Most of us who favor secular government go much further and advocate a significant degree of social pluralism and political liberalism. Though we may differ on many specific policy issues, among them issues of economic management, we tend to have much in common when it comes to political theory and practical political judgments. In particular, we insist that the justifications of laws and government policies be based on the ordinary welfare of citizens, other human beings, and other sentient creatures. In turn, “ordinary” welfare excludes otherworldly or esoteric goods such as spiritual enlightenment, heavenly salvation, or release from a cycle of death and rebirth.
These otherworldly or esoteric goods are probably illusory, but even if they were real, it is not the role of government to help us attain them. Secular government means, above all, government policy focused on goods and harms related to the things of this world. Once electorates, courts, legislatures, and the executive arms of government accept this approach to their deliberations, the realm of politics is transformed. At that point, individual voters, legislators, and other political participants have far less reason and opportunity to impose their favorite comprehensive worldviews through the power of the state.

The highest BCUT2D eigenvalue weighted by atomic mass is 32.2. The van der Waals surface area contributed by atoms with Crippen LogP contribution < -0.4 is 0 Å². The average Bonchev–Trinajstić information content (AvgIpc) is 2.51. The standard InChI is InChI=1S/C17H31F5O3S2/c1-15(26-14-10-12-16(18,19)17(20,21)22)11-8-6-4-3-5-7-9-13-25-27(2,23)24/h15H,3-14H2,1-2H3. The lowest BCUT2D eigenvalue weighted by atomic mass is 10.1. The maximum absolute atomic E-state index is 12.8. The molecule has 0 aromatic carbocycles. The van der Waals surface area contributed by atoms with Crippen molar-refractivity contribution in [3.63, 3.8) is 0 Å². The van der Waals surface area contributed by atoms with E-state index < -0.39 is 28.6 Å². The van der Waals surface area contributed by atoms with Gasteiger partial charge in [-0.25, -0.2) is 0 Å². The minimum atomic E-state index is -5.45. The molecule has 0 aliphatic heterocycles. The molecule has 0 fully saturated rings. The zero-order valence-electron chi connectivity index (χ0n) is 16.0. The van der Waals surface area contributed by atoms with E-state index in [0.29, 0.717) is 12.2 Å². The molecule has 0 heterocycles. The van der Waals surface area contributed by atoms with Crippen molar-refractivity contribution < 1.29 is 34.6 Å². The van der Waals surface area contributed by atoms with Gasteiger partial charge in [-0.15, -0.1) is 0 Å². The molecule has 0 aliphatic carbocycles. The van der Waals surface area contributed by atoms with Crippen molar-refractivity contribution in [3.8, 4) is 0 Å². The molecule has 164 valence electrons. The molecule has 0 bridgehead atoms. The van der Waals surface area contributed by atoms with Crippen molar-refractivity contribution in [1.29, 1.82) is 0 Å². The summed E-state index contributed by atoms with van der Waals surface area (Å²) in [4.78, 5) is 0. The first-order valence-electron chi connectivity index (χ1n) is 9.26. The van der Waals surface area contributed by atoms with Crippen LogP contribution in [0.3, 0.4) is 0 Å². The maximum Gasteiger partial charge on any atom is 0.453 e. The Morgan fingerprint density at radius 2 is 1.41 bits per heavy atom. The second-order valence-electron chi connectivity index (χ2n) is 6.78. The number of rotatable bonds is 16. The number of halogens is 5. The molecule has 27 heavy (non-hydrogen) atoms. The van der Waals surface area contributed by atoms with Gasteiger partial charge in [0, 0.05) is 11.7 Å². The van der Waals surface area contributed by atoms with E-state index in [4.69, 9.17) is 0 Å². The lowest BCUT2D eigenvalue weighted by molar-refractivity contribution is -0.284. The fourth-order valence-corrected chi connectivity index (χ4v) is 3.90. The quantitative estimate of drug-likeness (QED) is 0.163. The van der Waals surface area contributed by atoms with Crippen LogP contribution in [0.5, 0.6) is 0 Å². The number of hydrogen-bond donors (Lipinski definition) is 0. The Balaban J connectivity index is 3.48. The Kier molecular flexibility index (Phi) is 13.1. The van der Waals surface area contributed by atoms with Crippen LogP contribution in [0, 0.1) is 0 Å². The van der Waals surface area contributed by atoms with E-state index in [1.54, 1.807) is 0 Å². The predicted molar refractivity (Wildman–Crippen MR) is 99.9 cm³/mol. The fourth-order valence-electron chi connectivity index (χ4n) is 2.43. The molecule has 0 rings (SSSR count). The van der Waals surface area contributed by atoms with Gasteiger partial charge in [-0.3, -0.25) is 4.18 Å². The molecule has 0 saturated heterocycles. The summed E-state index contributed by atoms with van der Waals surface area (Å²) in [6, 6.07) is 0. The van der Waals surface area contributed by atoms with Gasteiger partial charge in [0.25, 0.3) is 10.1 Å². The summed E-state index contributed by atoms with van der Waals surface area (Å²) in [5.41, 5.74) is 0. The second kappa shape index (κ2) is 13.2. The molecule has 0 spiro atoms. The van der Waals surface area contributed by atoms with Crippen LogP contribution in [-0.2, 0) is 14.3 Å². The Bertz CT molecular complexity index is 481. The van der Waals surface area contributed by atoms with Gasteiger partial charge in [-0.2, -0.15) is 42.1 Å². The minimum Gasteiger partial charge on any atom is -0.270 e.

Thus, a secular society—one that favors strictly secular government—tends to become a liberal society, in the classical sense of “liberalism.” More simply put, a secular society tends in the direction of individual liberty. The government and its various branches and agencies are viewed as having only a limited role in controlling citizens’ lives, and a wide range of “experiments in living” (John Stuart Mill’s phrase) are regarded as tolerable or even welcome. The secular state will construct a framework of laws that help people with very diverse values or life plans to live side by side. Generally speaking, however, it will not try to impose a preferred comprehensive ideology or system of values.